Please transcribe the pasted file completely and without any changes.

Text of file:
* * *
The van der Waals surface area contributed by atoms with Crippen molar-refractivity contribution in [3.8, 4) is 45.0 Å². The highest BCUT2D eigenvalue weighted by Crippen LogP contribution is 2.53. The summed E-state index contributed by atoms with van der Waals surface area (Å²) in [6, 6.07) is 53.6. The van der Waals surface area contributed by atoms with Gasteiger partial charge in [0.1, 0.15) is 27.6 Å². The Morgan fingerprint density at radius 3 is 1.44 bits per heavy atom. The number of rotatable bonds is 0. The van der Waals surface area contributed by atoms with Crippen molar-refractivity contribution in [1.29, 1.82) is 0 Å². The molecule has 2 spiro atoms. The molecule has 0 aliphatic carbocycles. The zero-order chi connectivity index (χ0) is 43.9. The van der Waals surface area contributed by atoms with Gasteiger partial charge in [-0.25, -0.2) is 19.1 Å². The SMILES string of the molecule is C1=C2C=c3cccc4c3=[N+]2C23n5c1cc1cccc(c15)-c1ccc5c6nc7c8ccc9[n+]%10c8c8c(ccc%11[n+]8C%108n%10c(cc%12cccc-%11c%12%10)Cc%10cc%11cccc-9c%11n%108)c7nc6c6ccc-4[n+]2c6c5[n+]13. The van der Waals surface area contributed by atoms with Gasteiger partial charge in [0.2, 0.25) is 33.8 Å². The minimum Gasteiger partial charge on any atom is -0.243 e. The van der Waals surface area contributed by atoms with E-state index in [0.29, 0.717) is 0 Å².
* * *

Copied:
The van der Waals surface area contributed by atoms with Crippen molar-refractivity contribution in [3.8, 4) is 45.0 Å². The highest BCUT2D eigenvalue weighted by Crippen LogP contribution is 2.53. The summed E-state index contributed by atoms with van der Waals surface area (Å²) in [6, 6.07) is 53.6. The van der Waals surface area contributed by atoms with Gasteiger partial charge in [0.1, 0.15) is 27.6 Å². The Morgan fingerprint density at radius 3 is 1.44 bits per heavy atom. The number of rotatable bonds is 0. The van der Waals surface area contributed by atoms with Crippen molar-refractivity contribution in [1.29, 1.82) is 0 Å². The molecule has 2 spiro atoms. The molecule has 0 aliphatic carbocycles. The zero-order chi connectivity index (χ0) is 43.9. The van der Waals surface area contributed by atoms with Gasteiger partial charge in [-0.25, -0.2) is 19.1 Å². The SMILES string of the molecule is C1=C2C=c3cccc4c3=[N+]2C23n5c1cc1cccc(c15)-c1ccc5c6nc7c8ccc9[n+]%10c8c8c(ccc%11[n+]8C%108n%10c(cc%12cccc-%11c%12%10)Cc%10cc%11cccc-9c%11n%108)c7nc6c6ccc-4[n+]2c6c5[n+]13. The van der Waals surface area contributed by atoms with Gasteiger partial charge in [0.2, 0.25) is 33.8 Å². The minimum Gasteiger partial charge on any atom is -0.243 e. The van der Waals surface area contributed by atoms with E-state index in [0.29, 0.717) is 0 Å².